Nineteenth century Danish painters incorporated byproducts from beer in their artwork, according to a new study in the journal Science Advances. Researchers analyzed paintings from the Danish Golden Age and believe the painters used yeast and grains from breweries to prep their canvases. The discovery will be a major aid in preserving the paintings.

Last But Not Yeast

It was an unexpected result as the team was searching for glue made from animals, according to study author Cecil Krarup Andersen, a paintings conservator at the Royal Danish Academy. Andersen told Live Science that the yeast and grains were byproducts of brewing beer and were as a paste on the canvas. The paste would smooth out the surface and stop paint from seeping through the material, similar to how gesso is used by modern artists today.

Scientists analyzed artworks by two of Denmark’s most famous painters: Christoffer Wilhelm Eckersberg, regarded as the “father of Danish painting,” and his student, Christen Schiellerup Købke. Eckersberg was a professor at the Royal Danish Academy of Fine Arts for 35 years, and Købke studied at the Academy. The paintings in the study were made in the 1820’s and 1830’s and feature images of ships and family portraits. They had previously been part of a conservation project in the 1960s, and the leftover trimmings were used by the researchers for the examination. The scientists tested strips of the canvas to see what types of proteins were present. The majority of the 10 paintings included yeast, wheat, rye, and barley proteins, which are Danish ale ingredients.

View from the Loft of the Grain Store at the Bakery in the Citadel of Copenhagen (1831) Christen Købke.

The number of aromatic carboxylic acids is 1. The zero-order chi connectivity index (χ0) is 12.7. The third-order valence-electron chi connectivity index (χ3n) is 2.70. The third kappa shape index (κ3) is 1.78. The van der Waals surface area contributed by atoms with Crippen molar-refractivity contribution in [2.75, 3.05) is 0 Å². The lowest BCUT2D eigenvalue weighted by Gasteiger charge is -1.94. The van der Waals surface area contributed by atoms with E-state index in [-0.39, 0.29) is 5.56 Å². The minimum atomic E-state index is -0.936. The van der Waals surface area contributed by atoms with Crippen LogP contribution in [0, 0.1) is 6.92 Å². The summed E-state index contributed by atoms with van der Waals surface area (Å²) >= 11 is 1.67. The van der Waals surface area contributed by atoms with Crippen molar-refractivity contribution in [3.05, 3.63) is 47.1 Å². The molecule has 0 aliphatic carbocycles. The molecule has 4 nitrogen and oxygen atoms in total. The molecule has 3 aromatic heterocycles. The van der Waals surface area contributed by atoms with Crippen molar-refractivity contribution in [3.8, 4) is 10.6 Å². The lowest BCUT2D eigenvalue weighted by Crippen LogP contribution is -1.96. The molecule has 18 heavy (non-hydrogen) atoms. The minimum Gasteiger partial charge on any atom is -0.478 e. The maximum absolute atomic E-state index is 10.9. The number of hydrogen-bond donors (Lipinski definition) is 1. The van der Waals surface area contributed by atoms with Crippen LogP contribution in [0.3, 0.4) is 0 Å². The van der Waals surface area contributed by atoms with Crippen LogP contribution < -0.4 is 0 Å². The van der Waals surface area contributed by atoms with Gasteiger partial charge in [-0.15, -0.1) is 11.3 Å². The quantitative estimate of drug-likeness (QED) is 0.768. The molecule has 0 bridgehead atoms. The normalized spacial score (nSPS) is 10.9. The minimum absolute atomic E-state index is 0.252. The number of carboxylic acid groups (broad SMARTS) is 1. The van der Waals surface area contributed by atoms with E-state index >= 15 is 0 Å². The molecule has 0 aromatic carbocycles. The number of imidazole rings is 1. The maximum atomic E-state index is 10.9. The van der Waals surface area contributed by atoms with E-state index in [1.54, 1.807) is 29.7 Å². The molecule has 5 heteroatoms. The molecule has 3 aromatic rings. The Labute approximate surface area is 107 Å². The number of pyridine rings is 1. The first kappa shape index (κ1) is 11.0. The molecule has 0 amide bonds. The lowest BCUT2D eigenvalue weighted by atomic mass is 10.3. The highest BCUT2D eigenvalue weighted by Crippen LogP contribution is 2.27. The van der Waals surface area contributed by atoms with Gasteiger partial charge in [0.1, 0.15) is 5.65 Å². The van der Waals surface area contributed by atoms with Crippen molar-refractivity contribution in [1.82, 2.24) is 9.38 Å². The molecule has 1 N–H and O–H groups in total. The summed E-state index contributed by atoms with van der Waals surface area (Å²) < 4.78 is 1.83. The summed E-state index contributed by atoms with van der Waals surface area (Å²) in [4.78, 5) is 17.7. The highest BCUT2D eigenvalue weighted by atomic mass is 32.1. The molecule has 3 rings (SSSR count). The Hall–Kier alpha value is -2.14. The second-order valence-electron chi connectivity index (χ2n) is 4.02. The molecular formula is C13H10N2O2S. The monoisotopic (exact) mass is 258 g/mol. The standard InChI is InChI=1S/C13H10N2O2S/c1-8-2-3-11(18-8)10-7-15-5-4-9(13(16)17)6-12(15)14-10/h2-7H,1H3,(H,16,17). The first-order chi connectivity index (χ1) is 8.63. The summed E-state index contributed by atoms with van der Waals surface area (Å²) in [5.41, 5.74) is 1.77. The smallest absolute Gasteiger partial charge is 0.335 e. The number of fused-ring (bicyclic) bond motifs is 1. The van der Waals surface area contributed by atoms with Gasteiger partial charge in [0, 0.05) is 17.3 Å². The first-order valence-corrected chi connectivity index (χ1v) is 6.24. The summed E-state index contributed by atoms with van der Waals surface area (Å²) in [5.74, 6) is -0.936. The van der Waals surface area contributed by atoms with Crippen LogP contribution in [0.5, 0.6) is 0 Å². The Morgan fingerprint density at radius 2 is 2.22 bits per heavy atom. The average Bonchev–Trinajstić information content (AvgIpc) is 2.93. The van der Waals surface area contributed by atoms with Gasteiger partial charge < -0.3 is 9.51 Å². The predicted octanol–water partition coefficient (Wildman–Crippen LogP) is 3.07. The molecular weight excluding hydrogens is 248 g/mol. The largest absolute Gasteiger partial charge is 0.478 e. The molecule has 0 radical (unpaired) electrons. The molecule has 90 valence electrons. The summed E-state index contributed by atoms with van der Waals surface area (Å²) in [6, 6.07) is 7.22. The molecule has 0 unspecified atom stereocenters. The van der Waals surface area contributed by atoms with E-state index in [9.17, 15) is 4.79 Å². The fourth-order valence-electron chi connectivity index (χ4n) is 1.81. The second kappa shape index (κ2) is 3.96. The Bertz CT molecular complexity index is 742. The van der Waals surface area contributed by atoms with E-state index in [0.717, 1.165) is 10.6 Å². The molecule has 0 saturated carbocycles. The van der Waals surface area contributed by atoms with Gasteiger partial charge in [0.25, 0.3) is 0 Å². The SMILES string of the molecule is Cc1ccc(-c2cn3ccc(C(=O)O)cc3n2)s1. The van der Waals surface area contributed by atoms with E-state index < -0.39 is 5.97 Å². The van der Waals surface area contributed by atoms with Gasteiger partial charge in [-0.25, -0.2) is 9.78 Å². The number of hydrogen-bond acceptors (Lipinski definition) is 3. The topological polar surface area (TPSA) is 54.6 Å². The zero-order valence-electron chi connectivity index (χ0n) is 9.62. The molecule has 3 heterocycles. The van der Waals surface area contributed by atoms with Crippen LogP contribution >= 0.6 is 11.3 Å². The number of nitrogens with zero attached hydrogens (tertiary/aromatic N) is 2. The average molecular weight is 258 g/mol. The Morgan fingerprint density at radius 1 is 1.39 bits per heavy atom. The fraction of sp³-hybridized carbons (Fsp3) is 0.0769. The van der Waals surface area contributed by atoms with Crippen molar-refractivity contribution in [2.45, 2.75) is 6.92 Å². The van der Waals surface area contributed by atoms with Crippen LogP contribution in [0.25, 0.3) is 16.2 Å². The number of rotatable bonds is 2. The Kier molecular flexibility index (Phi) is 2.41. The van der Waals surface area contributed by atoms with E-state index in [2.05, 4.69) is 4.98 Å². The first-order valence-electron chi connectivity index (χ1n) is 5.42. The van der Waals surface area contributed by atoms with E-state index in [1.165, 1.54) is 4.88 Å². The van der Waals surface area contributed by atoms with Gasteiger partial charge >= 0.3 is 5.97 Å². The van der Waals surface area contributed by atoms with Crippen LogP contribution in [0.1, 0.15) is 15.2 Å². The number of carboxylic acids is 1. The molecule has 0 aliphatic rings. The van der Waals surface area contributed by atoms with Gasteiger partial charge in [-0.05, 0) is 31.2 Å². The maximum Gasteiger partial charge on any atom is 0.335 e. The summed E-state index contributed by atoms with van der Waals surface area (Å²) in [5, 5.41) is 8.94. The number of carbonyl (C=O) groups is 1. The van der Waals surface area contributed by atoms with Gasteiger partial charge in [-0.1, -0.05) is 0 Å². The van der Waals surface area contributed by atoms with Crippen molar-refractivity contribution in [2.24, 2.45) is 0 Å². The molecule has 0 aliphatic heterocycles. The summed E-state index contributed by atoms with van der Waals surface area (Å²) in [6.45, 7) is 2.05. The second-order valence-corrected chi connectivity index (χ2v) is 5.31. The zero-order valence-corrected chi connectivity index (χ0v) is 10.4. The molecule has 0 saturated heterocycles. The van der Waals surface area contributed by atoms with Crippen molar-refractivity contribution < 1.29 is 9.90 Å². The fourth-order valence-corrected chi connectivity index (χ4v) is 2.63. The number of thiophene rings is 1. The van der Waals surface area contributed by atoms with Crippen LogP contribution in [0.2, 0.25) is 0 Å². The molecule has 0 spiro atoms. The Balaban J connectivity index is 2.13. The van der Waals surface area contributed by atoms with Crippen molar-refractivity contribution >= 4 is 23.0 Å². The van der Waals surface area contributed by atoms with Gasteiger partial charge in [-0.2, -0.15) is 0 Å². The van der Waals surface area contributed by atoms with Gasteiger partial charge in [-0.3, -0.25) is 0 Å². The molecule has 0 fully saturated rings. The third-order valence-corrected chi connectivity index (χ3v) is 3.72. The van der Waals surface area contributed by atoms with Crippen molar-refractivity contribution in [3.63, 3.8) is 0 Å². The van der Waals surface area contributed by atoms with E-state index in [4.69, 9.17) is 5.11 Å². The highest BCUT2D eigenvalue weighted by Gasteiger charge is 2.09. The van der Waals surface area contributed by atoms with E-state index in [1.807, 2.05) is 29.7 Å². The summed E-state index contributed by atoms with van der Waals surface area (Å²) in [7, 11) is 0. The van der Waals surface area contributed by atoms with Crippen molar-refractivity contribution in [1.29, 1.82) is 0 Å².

View from the Loft of the Grain Store at the Bakery in the Citadel of Copenhagen (1831) Christen Købke. Credit: Wikimedia Commons.

According to the study, “The amount of evidence for yeast and cereal proteins is overwhelmingly high in those paintings where it is observed, too high to be simply due to contamination.”

Beer Base

During the 19th century, beer was not cheap, so it is unlikely that The Royal Danish Academy of Fine Arts, which supplied materials and prepared canvases for its artists, was using the alcoholic beverage on the canvases, according to lead author Fabiana Di Gianvincenzo, a heritage scientist at Slovenia’s University of Ljubljana. Leftover mash from local breweries is a more likely explanation.

Recycling materials was not unusual, according to Andersen. He noted that artists would also make canvases out of sails and glue out of boiled leather straps. There are also records that indicate beer products were used in artmaking. It was used to clean and restore paintings, and Danish literature reports beer being used as an adhesive, paint binder, and paint liner.

Beer and art are major elements of Danish culture, and this study demonstrates their connection. Anderson explained, “What represents Denmark? Well, beer is one of the first things that some people think about. But then also, this particular time and these particular paintings are deeply rooted in our story as a nation.”

By Noelle Talmon, contributor for


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